Nicki Bluhm’s rise to fame coincided with the late 2000s musician gold rush to San Francisco – she’s California to the core. But, after life changes sent her east to Tennessee, the singer/songwriter had new stories to tell, which turned into a brand new album.
Bluhm found her biggest success with her band, The Gramblers, that released two widely-praised albums: 2013’s “Nicki Bluhm and The Gramblers” and 2015’s “Loved Wild Lost.” Their stripped-down, tour van version of Hall and Oates “I Can’t Go for That” has millions of You Tube views.
Bluhm’s husband at the time, Mother Hips’ guitarist Tim, played a huge role in her musical output. The pair released 2011’s “Duets,” and both of The Gramblers albums were released on his Little Sur Records.
The pair’s marriage came to an end in 2015, forcing Nicki to look in different directions to further her musical career. She joined the Infamous Stringdusters for a bit, and played numerous shows as part of Phil Lesh and Friends. The still-sizzling Bay Area music scene provided continued face time for Bluhm and her various projects.
By 2017, Bluhm needed a change of scenery and moved to Nashville, Tennessee. A regular at songwriting workshops and always searching for like-minded local musicians to create anything new and different, Bluhm immersed herself in the numerous opportunities her new locale offered.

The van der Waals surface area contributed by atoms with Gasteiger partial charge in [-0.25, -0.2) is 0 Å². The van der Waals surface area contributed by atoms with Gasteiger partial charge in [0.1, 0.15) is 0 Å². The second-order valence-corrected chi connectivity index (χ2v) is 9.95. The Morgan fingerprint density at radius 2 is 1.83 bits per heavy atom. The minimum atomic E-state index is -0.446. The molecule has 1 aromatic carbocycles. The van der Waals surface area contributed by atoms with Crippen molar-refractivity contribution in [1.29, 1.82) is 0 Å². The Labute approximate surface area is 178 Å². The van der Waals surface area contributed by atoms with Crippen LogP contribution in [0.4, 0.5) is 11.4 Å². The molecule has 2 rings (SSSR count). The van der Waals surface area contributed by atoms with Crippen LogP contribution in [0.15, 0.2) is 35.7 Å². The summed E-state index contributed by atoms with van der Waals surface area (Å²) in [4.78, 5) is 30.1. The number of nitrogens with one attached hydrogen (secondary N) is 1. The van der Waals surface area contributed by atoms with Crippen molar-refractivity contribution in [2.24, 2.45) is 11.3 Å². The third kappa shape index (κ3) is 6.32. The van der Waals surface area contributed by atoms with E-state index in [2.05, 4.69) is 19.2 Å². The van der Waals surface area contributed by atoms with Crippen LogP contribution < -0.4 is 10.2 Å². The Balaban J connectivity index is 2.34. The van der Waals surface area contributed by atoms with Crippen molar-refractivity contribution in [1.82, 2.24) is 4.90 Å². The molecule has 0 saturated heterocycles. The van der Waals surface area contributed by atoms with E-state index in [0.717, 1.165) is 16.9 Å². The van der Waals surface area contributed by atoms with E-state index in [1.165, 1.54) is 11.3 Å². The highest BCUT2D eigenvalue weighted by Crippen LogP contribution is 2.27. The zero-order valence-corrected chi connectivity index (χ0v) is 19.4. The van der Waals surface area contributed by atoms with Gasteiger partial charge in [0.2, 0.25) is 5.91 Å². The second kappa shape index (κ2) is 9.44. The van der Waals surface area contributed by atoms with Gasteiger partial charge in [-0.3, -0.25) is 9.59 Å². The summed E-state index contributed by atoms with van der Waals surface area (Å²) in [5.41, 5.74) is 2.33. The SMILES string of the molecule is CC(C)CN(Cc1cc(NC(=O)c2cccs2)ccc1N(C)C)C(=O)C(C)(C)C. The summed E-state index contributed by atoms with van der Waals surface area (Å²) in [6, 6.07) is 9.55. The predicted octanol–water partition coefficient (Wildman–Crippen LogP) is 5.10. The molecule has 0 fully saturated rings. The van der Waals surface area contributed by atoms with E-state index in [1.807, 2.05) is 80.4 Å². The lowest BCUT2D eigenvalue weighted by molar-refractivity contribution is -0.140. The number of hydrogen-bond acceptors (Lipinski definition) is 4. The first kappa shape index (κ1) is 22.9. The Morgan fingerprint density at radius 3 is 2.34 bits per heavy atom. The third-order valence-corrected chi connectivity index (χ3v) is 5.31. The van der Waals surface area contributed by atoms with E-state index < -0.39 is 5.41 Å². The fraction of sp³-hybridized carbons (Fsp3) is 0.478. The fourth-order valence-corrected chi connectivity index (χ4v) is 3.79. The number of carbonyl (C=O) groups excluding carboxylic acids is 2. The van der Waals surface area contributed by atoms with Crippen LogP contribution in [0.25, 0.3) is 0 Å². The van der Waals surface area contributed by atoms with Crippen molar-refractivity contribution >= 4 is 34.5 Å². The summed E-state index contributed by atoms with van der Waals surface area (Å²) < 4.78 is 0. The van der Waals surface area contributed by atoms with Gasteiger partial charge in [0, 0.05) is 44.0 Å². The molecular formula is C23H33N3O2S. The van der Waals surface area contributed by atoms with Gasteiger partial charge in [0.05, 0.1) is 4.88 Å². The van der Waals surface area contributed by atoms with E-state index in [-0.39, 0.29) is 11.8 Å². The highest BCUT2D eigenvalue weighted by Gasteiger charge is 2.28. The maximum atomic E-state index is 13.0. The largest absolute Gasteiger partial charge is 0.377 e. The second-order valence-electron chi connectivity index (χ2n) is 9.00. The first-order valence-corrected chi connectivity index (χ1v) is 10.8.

After heading south, it didn’t take Bluhm long to hit the studio. She recorded 2018’s “To Rise You Gotta Fall“ down the road in Memphis. She freely admits this is a break up record covering the split from her longtime partner and mentor.
On the other side of the breakup and looking forward, Bluhm is back with 2022’s “Avondale Drive.” Slideandbanjo.com spoke with Bluhm about her latest album and the winding road she’s traveled the last several years.
Slide&Banjo: I’m curious. How did a Bay Area native end up in the south?
Bluhm: I had some big life changes personally. That led to the severing of my relationship with my now ex-husband and mentor, Tim Bluhm. When I started that transitional period, not only was Tim my husband at the time – he was my main writing partner. When the relationship went south, I still enjoyed the process of co-writing. I wanted to work with people who would mentor me again. Support me and bolster me. My management at the time suggested I come out to Nashville to find people to co-write with.